Albanian President Bujar Nishani proposed during an official visit to Sarajevo on Wednesday that Bosnia and Herzegovina recognise Kosovo as an independent state, citing the need to facilitate travel, communication and business cooperation between the two countries.
Nishani met with the three members of Bosnia and Herzegovina's collective Presidency. Speaking to the press after the meeting, he said he had proposed that Bosnia and Herzegovina revise its position and recognise the independence of Kosovo and documents issued by that state.
"My wish is for Bosnia and Herzegovina to recognise Kosovo. I think it's a reality," the Albanian president said.
Presidency chairman Dragan Covic, who represents the Croats, did not comment on the proposal, saying only that it was his country's interest to maintain good cooperation with all the neighbours.
Mladen Ivanic, the Serb member of the Presidency, called an impromptu press conference at which he said that Nishani had told the Presidency members that it was important to improve freedom of movement in the region, but that the possibility of recognising Kosovo's independence was not discussed.
Ivanic said that "some members of the Presidency" believed that Bosnia and Herzegovina should recognise Kosovo, but stressed that he was explicitly against it. "This issue will not be discussed as long as I am a Presidency member," he said, adding that as far as he was concerned Kosovo was still part of Serbia.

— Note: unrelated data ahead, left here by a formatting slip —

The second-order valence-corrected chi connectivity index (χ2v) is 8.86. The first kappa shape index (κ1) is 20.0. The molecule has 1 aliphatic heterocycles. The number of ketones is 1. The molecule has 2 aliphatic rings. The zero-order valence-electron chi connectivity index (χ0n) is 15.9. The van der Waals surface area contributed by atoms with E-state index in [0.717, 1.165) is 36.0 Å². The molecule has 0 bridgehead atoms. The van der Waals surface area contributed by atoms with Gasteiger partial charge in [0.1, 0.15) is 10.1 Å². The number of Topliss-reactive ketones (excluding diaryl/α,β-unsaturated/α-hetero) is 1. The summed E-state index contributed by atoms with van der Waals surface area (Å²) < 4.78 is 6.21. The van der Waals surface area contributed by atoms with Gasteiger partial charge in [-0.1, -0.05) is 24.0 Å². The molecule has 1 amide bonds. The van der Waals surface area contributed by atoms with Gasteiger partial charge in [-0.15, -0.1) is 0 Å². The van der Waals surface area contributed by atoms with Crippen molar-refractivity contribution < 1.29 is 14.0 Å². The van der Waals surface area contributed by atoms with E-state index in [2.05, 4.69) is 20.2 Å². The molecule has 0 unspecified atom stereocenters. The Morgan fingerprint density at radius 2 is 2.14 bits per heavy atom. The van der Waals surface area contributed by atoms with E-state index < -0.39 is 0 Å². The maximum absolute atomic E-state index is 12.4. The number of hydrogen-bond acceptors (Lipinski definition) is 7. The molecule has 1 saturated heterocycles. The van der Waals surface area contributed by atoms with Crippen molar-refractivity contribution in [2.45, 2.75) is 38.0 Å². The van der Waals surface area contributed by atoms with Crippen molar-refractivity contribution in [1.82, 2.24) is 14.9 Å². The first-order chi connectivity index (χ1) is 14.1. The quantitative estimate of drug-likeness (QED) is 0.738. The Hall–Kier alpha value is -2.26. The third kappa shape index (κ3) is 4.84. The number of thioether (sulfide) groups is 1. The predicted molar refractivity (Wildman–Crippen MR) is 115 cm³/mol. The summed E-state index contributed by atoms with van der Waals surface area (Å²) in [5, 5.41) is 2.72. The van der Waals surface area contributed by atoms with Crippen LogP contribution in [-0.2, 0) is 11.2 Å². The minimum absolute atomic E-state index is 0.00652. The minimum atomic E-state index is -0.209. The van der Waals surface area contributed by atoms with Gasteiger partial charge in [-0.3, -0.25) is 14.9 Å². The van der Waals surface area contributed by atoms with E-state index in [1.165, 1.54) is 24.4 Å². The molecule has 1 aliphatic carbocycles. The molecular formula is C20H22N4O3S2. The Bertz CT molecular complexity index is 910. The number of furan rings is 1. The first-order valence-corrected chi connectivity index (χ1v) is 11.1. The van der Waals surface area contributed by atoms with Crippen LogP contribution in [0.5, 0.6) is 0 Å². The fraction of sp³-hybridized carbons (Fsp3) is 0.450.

Apart from Serbia, Bosnia and Herzegovina is the only country in the region that has not recognised Kosovo's independence. The reason for that is opposition from the Bosnian Serb authorities who believe that Bosnia and Herzegovina should not recognise Kosovo before Serbia does.
Such policy has caused many problems. Bosnia and Herzegovina does not recognise documents issued by Kosovo, and citizens of Kosovo wishing to travel to Bosnia and Herzegovina face a complicated system of visa issuance and have to wait for their visas for months. On the other hand, there are no such restrictions on travel from Kosovo to Serbia and vice versa because their citizens need only an ID card to cross the border.
Although the existing restrictions have resulted in tens of millions of euros in direct financial losses to the economies of Kosovo and Bosnia and Herzegovina, the authorities in Banja Luka persistently ignore any attempts to open a debate on the issue of mutual recognition.